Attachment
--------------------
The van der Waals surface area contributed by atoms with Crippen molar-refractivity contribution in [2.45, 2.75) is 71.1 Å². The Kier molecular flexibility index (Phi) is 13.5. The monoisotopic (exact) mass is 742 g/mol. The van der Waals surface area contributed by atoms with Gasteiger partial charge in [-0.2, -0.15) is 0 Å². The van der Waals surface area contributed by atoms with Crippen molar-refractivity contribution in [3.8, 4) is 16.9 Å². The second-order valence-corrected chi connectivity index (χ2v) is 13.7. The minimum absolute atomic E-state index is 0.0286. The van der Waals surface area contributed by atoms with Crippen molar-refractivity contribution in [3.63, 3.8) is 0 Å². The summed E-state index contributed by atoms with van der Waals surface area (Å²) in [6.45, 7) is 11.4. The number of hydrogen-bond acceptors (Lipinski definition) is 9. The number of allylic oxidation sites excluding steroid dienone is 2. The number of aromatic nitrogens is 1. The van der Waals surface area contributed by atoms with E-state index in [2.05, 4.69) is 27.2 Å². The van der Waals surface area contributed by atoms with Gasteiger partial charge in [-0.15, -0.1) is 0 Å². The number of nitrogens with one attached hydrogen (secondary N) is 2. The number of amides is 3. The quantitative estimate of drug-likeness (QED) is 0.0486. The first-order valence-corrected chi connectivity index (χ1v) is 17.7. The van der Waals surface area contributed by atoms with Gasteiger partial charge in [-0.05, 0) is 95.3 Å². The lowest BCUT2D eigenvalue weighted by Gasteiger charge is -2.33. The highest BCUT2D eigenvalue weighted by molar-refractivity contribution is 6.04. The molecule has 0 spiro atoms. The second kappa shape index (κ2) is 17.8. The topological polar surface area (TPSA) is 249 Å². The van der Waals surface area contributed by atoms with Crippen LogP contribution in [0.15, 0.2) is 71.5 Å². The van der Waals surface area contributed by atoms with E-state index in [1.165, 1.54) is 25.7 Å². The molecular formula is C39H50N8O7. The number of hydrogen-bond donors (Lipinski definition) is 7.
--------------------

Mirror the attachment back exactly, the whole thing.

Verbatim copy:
The van der Waals surface area contributed by atoms with Crippen molar-refractivity contribution in [2.45, 2.75) is 71.1 Å². The Kier molecular flexibility index (Phi) is 13.5. The monoisotopic (exact) mass is 742 g/mol. The van der Waals surface area contributed by atoms with Gasteiger partial charge in [-0.2, -0.15) is 0 Å². The van der Waals surface area contributed by atoms with Crippen molar-refractivity contribution in [3.8, 4) is 16.9 Å². The second-order valence-corrected chi connectivity index (χ2v) is 13.7. The minimum absolute atomic E-state index is 0.0286. The van der Waals surface area contributed by atoms with Crippen molar-refractivity contribution in [3.63, 3.8) is 0 Å². The summed E-state index contributed by atoms with van der Waals surface area (Å²) in [6.45, 7) is 11.4. The number of hydrogen-bond acceptors (Lipinski definition) is 9. The number of allylic oxidation sites excluding steroid dienone is 2. The number of aromatic nitrogens is 1. The van der Waals surface area contributed by atoms with E-state index in [2.05, 4.69) is 27.2 Å². The van der Waals surface area contributed by atoms with Gasteiger partial charge in [-0.15, -0.1) is 0 Å². The number of nitrogens with one attached hydrogen (secondary N) is 2. The number of amides is 3. The quantitative estimate of drug-likeness (QED) is 0.0486. The first-order valence-corrected chi connectivity index (χ1v) is 17.7. The van der Waals surface area contributed by atoms with Gasteiger partial charge in [-0.05, 0) is 95.3 Å². The lowest BCUT2D eigenvalue weighted by Gasteiger charge is -2.33. The highest BCUT2D eigenvalue weighted by molar-refractivity contribution is 6.04. The molecule has 0 spiro atoms. The second kappa shape index (κ2) is 17.8. The topological polar surface area (TPSA) is 249 Å². The van der Waals surface area contributed by atoms with Crippen LogP contribution in [0.15, 0.2) is 71.5 Å². The van der Waals surface area contributed by atoms with E-state index in [1.165, 1.54) is 25.7 Å². The molecular formula is C39H50N8O7. The number of hydrogen-bond donors (Lipinski definition) is 7.